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COVID-19 Update #21

 

Dear Friends and Neighbors, 

As of last Thursday, October 1, the Oshkosh-Neenah Metropolitan Statistical Area (MSA, a data definition used in the census, which encompasses all of Winnebago County) had the highest number of average daily new coronavirus cases over a two week period. The average new cases per day over the previous 14 days of 83.6 per 100,000 was the highest number of any area of the United States. According to the Winnebago County Health Department, as of today, have 4,332 confirmed cases and we have lost 28 lives. The threat of this virus is not only real, but it is rising in the Oshkosh area.

Perhaps even more concerning is that our area hospitals are now being flooded with new cases, with some reporting that they are overwhelmed and running out of hospital beds.  This doesn’t just impact COVID-19 patients, but risks anyone who may need hospital care for other reasons.

“We don’t have to wonder why (the rapid spread) is happening. We see it,” Appleton health officer Kurt Eggebrecht said  pointing to packed bars on football game days and photos of large gatherings being posted on social media.

It is up to each one of us to help reduce the transmission of the virus. 

What You Can Do:

  • Please stay home as much as possible
  • Avoid gatherings of people, especially indoors
  • Practice physical distancing when around other people as much as possible
  • Wear a mask to protect each other by reducing possible airborne transmission of the virus
  • Wash your hands and practice good hygiene regularly

I thank each of you taking action to protect yourselves, and health of our community. Our vulnerable neighbors, frontline health care workers, children’s education, and small businesses are counting on you to do your part.  As always, if you have any questions or concerns, you can reach out to my Madison office at 608-266-2254, my home at 920-232-0805, or my email at Rep.Hintz@legis.wisconsin.gov.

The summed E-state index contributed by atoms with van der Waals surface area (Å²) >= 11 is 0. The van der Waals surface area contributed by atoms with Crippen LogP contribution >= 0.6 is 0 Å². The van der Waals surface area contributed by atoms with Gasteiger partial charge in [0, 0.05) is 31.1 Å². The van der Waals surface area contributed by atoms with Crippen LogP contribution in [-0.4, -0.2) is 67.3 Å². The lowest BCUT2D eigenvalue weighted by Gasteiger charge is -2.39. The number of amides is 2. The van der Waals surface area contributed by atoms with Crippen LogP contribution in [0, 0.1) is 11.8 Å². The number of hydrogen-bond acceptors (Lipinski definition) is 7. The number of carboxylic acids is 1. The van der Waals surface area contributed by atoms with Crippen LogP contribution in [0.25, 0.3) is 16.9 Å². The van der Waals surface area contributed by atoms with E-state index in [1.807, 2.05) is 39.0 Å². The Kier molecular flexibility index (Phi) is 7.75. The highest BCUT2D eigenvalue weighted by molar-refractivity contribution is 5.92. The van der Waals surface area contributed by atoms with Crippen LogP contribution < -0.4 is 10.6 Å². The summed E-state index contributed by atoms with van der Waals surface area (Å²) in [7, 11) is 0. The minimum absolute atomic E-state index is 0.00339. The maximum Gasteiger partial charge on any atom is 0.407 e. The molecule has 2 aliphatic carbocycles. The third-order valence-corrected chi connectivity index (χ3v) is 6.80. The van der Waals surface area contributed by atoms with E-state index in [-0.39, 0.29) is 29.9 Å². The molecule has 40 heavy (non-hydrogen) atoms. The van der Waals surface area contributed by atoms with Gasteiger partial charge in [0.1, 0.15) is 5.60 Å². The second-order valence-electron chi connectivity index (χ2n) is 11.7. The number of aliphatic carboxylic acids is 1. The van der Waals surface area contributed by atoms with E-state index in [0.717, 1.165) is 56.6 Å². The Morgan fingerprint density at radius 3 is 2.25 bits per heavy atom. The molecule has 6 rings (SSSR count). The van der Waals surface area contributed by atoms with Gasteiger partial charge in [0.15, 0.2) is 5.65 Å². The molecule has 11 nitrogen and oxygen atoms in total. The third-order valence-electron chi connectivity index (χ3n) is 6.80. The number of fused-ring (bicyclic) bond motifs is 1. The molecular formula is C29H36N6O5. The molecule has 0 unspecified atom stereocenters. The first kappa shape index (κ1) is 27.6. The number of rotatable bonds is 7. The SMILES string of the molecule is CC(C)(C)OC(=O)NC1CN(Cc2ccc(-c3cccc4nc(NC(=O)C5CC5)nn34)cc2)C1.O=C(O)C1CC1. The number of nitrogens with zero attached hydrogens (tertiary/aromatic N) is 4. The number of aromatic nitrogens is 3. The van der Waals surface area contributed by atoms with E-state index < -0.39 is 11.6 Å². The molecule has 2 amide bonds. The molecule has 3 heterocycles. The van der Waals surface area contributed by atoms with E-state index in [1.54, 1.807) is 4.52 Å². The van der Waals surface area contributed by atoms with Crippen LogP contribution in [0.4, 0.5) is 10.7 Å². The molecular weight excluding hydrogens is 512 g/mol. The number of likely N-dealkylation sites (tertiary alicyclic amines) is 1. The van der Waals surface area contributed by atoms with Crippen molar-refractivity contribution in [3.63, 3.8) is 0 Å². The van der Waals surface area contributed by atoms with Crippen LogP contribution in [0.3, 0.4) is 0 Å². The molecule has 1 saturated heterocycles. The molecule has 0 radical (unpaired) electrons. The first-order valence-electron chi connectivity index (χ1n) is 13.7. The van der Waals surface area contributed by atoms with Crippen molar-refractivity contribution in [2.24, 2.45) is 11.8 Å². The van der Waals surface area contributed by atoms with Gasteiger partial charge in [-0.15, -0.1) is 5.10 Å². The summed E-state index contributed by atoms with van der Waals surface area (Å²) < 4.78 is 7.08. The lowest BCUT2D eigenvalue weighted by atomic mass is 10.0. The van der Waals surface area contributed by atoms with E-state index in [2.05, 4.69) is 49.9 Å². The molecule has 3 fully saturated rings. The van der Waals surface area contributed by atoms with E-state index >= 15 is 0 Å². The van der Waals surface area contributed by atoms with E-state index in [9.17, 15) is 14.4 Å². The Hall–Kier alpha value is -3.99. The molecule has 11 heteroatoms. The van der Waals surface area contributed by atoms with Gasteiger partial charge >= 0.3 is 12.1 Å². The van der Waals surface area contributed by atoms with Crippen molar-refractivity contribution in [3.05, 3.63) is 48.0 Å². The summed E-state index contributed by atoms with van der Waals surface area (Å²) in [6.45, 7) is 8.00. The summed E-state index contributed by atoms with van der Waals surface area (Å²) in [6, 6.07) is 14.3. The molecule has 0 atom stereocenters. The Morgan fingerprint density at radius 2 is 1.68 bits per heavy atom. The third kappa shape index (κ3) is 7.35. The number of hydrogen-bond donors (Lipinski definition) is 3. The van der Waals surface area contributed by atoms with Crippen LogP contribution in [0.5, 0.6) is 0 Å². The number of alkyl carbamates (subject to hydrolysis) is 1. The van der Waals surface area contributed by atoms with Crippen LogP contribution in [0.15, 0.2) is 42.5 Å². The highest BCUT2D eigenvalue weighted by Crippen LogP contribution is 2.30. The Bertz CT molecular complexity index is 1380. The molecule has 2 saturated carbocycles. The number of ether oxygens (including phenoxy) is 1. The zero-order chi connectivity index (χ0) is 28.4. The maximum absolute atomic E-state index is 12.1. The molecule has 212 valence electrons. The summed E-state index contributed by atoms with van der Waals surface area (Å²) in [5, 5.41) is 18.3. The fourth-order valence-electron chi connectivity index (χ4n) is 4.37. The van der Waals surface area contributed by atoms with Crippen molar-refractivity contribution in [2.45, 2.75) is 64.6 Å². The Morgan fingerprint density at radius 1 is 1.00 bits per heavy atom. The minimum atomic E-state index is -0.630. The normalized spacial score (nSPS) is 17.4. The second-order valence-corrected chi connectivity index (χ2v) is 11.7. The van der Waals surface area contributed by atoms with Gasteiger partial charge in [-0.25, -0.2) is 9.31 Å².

Sincerely, 

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Executive Order 90: Public Health Emergency Order 

On July 30, Gov. Evers issued Executive Order #82 to declare a public health emergency as a result of a spike in COVID-19 cases in counties throughout the state. At the same time, the governor issued a statewide face covering mandate. The number of new COVID-19 cases slowed in August as a result of the mandate, but as campuses reopened in the last several weeks, there has been a new surge in cases across our state.

On September 22nd, Governor Evers issued a new public health emergency in the face of rising COVID-19 cases across the state. With the new face covering order, Wisconsin residents ages five and older are required to wear a face covering when they are indoors or in an enclosed space with anyone outside their household or living unit. This order ends on November 21, 2020.

 As we continue to learn about this virus, what we do know is our state’s response must adapt to the current landscape. The fact is, while there are limited tools to slow the spread of COVID-19, wearing masks is one of the most effective ways to keep our communities safe and healthy.

We need to do everything possible to slow the transmission if we want to protect health, lives, restore the economy, and return to safe in-person instruction for our kids. Wearing a mask is one of the most effective things each of us can do. 

  

COVID-19 Testing available at CVS

COVID-19 testing is now available by appointment at CVS on 1736 W 9th Avenue by appointment for every person over the age of 12 who has symptoms or has been identified as a close contact. Minors under 16 must be accompanied by an adult. Please visit the CVS website to schedule an appointment before visiting the nearest location for a COVID-19 test.  

 

Get your Flu Shot!